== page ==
Another answer to the question of why a person might think that engaging with Woodward would be beneficial can be found in the prologue to his latest book, in which he introduces Robert O’Brien, Trump’s national-security adviser (who, according to a whistle-blower complaint, recently instructed the head of Homeland Security to stop providing intelligence assessments about election meddling by Russia; he has strongly denied the accusation). “O’Brien believed the national-security adviser had to try to see around corners, a duty to warn of an impending disaster,” Woodward writes, adding that, by late January, O’Brien was deeply concerned about the coronavirus and “felt passionate that the outbreak was a real threat.” Woodward also describes O’Brien as putting forward his opinions “deliberately” and “strongly.” We are only two pages in, which is usually about the moment in a Woodward book when you can guess whether a subject has coöperated: if he has, he almost certainly comes out looking well. Three pages later, a week has passed, and Woodward casually notes that O’Brien, appearing on CBS, has just said about the virus, “Right now, there’s no reason for Americans to panic. This is something that is a low risk, we think, in the U.S.” Another author might note the dissonance between O’Brien’s public and private statements; Woodward does not even allude to it. But this is typical of Woodward’s White House-centric narratives: inconsistencies pile up; narrative threads are dropped and then recovered without any notice of the ways in which they have altered in the interim. In a 1996 review of his books, Joan Didion wrote, “Those who talk to Mr. Woodward, in other words, can be confident that he will be civil (‘I too was growing tired, and it seemed time to stand up and thank him’), that he will not feel impelled to make connections between what he is told and what is already known, that he will treat even the most patently self-serving account as if untainted by hindsight.”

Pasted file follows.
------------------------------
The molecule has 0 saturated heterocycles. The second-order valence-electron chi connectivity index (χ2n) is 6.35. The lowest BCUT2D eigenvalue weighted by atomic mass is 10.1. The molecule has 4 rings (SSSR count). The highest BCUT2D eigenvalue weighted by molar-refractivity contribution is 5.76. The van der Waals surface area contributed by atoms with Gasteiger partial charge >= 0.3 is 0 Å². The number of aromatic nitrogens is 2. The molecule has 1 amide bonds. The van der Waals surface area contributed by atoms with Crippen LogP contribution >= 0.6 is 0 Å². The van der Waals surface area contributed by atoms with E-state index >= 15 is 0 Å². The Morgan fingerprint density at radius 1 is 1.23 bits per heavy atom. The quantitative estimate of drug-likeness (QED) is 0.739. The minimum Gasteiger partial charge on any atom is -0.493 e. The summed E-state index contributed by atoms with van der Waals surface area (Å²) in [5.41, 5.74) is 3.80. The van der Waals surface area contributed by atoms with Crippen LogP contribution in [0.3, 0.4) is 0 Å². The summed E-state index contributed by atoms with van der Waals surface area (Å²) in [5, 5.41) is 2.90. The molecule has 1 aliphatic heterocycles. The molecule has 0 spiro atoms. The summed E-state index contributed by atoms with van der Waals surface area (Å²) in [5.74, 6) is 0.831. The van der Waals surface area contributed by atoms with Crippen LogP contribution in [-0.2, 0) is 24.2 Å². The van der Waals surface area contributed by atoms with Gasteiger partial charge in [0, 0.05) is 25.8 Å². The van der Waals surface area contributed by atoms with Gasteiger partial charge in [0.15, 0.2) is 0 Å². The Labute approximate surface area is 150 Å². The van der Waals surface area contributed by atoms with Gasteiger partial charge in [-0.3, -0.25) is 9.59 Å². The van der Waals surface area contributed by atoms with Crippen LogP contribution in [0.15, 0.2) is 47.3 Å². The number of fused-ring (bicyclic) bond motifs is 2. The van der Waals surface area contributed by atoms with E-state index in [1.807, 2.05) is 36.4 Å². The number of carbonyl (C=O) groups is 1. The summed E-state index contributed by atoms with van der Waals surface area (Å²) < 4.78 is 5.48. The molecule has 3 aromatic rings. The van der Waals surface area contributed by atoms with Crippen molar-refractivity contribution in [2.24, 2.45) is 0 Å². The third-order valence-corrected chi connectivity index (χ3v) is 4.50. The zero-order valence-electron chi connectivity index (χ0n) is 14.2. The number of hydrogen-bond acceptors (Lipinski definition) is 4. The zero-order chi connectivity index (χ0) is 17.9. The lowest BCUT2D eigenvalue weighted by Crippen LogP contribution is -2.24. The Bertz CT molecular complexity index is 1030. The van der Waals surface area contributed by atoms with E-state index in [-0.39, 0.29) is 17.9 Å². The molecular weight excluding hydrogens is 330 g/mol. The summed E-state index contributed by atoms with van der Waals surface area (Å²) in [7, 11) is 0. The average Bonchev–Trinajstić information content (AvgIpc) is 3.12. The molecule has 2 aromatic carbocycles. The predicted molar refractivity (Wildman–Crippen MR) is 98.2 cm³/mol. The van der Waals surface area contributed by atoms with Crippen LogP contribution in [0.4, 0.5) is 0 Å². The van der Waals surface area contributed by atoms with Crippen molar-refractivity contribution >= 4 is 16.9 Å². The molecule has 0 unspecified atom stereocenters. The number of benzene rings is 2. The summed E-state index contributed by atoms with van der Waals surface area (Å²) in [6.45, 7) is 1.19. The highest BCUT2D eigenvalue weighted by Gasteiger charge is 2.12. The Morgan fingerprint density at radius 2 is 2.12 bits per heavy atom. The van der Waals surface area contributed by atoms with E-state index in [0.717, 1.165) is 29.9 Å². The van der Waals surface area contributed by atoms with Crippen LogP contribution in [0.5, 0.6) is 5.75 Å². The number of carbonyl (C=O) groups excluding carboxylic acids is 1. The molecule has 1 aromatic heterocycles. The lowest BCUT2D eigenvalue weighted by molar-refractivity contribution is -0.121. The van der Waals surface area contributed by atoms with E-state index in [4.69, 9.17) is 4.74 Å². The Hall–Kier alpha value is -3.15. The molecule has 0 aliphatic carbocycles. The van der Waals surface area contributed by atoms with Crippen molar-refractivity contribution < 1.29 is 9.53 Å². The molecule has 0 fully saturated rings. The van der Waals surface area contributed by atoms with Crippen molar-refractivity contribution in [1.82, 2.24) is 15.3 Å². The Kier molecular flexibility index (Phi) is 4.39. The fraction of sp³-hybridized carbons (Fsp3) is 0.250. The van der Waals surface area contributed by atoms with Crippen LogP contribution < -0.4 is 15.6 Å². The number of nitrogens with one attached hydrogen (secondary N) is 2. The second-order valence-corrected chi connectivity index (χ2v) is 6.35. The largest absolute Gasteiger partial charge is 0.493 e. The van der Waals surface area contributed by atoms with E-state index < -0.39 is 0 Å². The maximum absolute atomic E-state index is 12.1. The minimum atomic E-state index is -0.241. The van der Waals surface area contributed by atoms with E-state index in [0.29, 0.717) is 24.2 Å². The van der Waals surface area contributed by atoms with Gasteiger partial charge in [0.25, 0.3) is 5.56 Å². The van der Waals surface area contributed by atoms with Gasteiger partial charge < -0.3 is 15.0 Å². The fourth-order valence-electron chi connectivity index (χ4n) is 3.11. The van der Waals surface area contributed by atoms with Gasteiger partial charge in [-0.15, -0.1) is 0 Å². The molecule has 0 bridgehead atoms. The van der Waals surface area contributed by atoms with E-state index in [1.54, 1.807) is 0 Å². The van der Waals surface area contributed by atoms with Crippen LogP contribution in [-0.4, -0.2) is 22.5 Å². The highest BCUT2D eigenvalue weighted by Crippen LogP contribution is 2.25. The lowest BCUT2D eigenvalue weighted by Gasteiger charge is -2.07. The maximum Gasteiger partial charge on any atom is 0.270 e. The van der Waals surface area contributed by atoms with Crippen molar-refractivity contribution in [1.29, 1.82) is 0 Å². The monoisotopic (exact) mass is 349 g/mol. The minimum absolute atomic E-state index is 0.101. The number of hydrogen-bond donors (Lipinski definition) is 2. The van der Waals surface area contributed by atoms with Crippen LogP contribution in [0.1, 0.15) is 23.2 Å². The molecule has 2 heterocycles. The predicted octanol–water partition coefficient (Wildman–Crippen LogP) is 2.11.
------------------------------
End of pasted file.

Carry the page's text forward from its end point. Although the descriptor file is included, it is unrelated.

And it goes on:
“Rage” is really two books of about equal length. The first covers much of the same territory as Woodward’s first effort on the Trump Administration, “Fear,” offering another account of the “adults” around the President trying to manage and moderate him in 2017 and 2018. Trump’s former aide Rob Porter and his former economic adviser Gary Cohn were the central figures in that effort. (Remember Cohn removing papers from Trump’s desk in a valiant attempt to prevent Trump from withdrawing from a trade agreement with South Korea?) In “Fear,” former Secretary of Defense James Mattis, former Secretary of State Rex Tillerson, and former director of National Intelligence Dan Coats are the lodestars. We follow each of them from their first meetings with Trump, during the transition period, to their inevitable firings or resignations, in narratives that track their disillusionment in serving the country under Trump. What is so hard to decipher about these early sections is to what extent Mattis, Tillerson, and Coats were as naïve as Woodward portrays them, to what extent they feigned cluelessness in order to justify their willingness to work for Trump, and to what extent their depictions are Woodward’s own infantilizing spin, intended to create bildungsromans out of the lives of men in their sixties and seventies.